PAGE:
Neoproterozoic low latitude glaciations : an African perspective
Straathof, Gijsbert Bastiaan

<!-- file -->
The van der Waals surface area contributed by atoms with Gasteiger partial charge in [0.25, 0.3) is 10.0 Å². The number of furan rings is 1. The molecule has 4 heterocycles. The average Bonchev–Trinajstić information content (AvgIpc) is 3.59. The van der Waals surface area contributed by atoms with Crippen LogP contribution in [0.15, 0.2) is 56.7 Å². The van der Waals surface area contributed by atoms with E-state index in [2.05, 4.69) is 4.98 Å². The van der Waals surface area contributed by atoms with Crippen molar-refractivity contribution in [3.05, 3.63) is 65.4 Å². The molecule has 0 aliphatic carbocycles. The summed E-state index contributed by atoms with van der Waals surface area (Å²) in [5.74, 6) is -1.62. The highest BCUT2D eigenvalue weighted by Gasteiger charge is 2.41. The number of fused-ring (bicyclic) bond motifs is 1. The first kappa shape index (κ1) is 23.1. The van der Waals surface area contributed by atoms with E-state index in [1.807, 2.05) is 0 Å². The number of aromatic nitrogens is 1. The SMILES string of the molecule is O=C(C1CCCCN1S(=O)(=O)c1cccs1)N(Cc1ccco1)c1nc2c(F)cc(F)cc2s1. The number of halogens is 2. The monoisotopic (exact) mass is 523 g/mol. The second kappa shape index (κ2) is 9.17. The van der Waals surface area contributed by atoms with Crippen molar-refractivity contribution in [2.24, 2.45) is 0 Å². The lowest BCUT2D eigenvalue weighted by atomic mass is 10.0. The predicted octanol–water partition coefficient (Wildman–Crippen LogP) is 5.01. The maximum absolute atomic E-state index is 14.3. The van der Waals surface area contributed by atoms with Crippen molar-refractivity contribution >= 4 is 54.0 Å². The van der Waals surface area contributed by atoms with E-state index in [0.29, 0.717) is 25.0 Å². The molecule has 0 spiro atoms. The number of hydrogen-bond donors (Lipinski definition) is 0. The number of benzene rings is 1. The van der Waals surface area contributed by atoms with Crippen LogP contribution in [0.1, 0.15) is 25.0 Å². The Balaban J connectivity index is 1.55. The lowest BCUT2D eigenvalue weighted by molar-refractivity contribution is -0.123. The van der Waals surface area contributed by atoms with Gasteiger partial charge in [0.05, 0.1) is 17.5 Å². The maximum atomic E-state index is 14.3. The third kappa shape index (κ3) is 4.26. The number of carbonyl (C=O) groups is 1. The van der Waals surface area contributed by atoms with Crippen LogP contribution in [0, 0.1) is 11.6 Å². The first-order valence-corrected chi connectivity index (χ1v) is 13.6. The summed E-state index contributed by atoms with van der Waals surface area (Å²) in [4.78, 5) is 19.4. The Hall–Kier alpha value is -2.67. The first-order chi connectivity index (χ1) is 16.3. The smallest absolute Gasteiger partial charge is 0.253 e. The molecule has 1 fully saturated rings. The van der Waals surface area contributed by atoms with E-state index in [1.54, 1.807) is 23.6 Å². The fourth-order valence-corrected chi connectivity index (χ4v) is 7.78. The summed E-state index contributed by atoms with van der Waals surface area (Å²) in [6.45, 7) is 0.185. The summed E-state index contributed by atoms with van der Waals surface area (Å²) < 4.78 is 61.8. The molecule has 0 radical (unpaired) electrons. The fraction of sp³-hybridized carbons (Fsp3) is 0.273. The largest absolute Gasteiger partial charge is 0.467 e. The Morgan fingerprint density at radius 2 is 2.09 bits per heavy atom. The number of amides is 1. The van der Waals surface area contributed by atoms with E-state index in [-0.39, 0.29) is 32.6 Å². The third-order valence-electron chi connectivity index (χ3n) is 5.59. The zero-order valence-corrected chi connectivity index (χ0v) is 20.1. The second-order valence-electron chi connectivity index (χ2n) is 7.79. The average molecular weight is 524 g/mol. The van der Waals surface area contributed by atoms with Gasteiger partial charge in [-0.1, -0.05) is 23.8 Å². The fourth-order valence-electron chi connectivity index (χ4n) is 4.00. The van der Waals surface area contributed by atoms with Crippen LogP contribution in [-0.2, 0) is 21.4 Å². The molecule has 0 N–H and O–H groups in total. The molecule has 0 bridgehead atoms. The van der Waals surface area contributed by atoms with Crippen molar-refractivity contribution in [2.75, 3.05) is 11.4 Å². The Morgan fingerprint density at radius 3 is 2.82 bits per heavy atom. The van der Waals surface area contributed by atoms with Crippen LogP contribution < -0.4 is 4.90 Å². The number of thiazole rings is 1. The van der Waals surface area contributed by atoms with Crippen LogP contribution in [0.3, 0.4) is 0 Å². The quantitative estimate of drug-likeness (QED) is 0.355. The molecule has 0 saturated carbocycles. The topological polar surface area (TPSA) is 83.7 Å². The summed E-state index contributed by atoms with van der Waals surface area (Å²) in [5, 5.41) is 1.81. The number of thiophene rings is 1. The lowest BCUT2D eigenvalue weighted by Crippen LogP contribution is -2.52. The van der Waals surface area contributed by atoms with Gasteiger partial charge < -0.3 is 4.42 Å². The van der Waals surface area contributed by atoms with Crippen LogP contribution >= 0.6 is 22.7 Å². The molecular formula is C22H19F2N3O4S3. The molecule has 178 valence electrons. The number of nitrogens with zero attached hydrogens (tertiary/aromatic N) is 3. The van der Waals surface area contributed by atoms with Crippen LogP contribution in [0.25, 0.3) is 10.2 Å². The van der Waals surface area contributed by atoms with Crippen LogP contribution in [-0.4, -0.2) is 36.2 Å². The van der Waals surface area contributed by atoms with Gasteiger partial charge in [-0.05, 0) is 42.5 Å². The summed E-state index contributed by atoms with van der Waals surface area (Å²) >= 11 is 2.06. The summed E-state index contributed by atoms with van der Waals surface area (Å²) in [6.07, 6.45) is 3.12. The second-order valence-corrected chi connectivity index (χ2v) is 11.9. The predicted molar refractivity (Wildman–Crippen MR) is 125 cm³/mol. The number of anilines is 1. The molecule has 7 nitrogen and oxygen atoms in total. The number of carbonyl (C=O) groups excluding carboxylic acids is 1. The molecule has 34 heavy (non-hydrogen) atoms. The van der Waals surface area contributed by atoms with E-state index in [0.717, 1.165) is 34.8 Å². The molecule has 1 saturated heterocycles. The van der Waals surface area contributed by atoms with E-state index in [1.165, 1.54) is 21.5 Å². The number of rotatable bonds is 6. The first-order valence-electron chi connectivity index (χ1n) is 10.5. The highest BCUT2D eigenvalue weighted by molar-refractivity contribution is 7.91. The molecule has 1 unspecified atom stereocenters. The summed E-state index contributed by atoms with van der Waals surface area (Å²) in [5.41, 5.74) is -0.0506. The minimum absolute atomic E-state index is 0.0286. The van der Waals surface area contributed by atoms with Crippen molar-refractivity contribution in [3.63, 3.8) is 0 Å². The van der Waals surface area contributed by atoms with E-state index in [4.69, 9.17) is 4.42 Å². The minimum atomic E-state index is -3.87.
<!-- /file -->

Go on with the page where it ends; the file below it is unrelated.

The Neoproterozoic is one of the most enigmatic periods in Earth history. In the juxtaposition of glacial and tropical deposits the sedimentary record provides evidence for extreme climate change. Various models have tried to explain these apparent contradictions. One of the most popular models is the Snowball Earth Hypothesis which envisages periods of global glaciations. All climatic models are dependent on palaeogeography which as yet remains poorly constrained for the Neoproterozoic. This thesis presents a multidisciplinary study of two Neoproterozoic sedimentary basins on the Congo and West Africa cratons including radiometric dating of glacial deposits themselves. In the West Congo Belt, western Congo Craton, a new U-Pb baddeleyite age for the Lower Diamictite provides the first high quality direct age for the older of two glacial intervals. This age is significantly different from previously dated glaciogenic deposits on the Congo Craton. This result strongly suggests that the mid-Cryogenian was a period during which several local glaciations occurred, none of which were global. While the palaeomagnetic results from carbonates around the younger glacial interval are probably remagnetised, detrital zircon and chemostratigraphic results allow correlation with numerous late-Cryogenian glaciogenic deposits worldwide and a Snowball Earth scenario is favoured here. In the Adrar Sub-Basin of the vast Taoudéni Basin, West Africa, the terrigenous Jbeliat glacial horizon has been studied in great detail. Detrital zircon geochronology reveals large changes in provenance through this glacial unit with implications for sedimentological approaches and techniques for provenance characterisations based on one sample alone. Together with recently published U-Pb data these results constrain the age of the Jbeliat Group to a narrow window providing vital geochronological information for this younger glacial event. Combining provenance geochemistry, chemostratigraphy and U-Pb dating has greatly improved our understanding of two of the largest Neoproterozoic sedimentary basins. The dominance of Mesoproterozoic detrital material, for which no source has been reported near either of the field areas, has consequences for the proximity of other cratons at the time of deposition, prior to the final amalgamation of Gondwana.